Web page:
The Banks County news. (Homer, Banks County, Ga.) 1968-current



The Banks County news.

Place of Publication:

Homer, Banks County, Ga.

Geographic coverage:

  • Homer, Banks county


Herman Buffington

Dates of publication:



  • Began in 1968?




  • English


  • Banks County (Ga.)--Newspapers.
  • Georgia--Banks County.--fast--(OCoLC)fst01214864
  • Homer (Ga.)--Newspapers.


  • Also on microfilm: Athens, Ga. : University of Georgia Libraries.
  • Description based on: Vol. 19, no. 5 (Jan. 6, 1988).





The Banks County news. January 2, 2008


Following the closure of the Homer Weekly Journal in May 1890, a company of forty stockholders formed the Banks County Publishing Company and founded the Banks County Gazette in Homer, Georgia. Based on the issue numbering of the paper, the stockholders saw the Gazette as a continuation of the preceding Joseph Barton-owned Weekly Journal. During its early years, the paper identified politically with the Farmers’ Alliance, which later organized as the People’s Party. After Henry Brewster took over as editor and publisher in December 1892, he shifted the paper’s politics to align with the Democratic Party. On January 6, 1896, Brewster left the Gazette to work for the Cherokee Advance in Canton, leaving S. L. Cox as lead editor and publisher. On February 15, 1897, Cox merged the Gazette with the Harmony Grove Echo to create the Harmony Grove Echo-Gazette. The Gazette didn’t stay in Harmony Grove long as Homer residents pressured owner Dr. W. B. Hardman to return the paper to their city on April 1, 1897. Upon the publication’s homecoming, Hardman changed its name to the Banks County Journal.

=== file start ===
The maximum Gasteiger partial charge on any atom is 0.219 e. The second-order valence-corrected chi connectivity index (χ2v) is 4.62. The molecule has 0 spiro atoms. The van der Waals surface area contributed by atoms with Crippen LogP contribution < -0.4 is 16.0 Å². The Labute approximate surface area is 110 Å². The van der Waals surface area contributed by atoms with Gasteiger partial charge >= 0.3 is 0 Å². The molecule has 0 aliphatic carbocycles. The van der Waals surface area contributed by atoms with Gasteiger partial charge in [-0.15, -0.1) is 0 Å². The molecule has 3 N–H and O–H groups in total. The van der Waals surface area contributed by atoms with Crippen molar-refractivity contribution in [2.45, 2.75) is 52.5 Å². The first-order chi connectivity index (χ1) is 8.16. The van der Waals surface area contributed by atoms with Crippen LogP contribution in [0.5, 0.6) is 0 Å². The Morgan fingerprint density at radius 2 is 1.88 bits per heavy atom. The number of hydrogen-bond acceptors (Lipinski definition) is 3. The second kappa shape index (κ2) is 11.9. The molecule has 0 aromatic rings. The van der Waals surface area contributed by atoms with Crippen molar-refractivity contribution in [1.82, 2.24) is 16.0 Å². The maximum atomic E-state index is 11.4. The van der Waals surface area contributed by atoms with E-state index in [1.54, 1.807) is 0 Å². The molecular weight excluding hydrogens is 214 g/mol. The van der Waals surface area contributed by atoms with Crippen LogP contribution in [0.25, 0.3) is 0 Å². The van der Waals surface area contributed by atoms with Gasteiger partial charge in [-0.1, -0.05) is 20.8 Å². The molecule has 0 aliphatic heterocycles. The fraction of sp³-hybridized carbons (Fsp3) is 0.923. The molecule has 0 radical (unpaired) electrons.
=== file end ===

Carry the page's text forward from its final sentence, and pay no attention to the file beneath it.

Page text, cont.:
Initially, the new iteration of the paper printed every Saturday, but the publisher shifted to Thursday editions within the first year. The Journal was an eight-page Democratic publication that cost subscribers fifty cents per year in 1897. Within a month of its return to Homer, Hardman leased the Journal to several different proprietors with little success. By January 4, 1900, the Banks County Journal was organized under the Journal Publishing Company, with C. A. Meeks listed as the editor and publisher. The paper expanded significantly under Meeks’ ownership and finally achieved financial stability. Meeks left the paper in 1913 to become editor of the Carroll Free Press. Andrew Jackson Hilton took over as editor on January 8, 1914. Hilton and his son Pat Hilton remained associated with the Journal for over fifty years. In 1968, the Journal became the Banks County News and continues today as the area’s legal organ under the ownership of MainStreet Newspapers.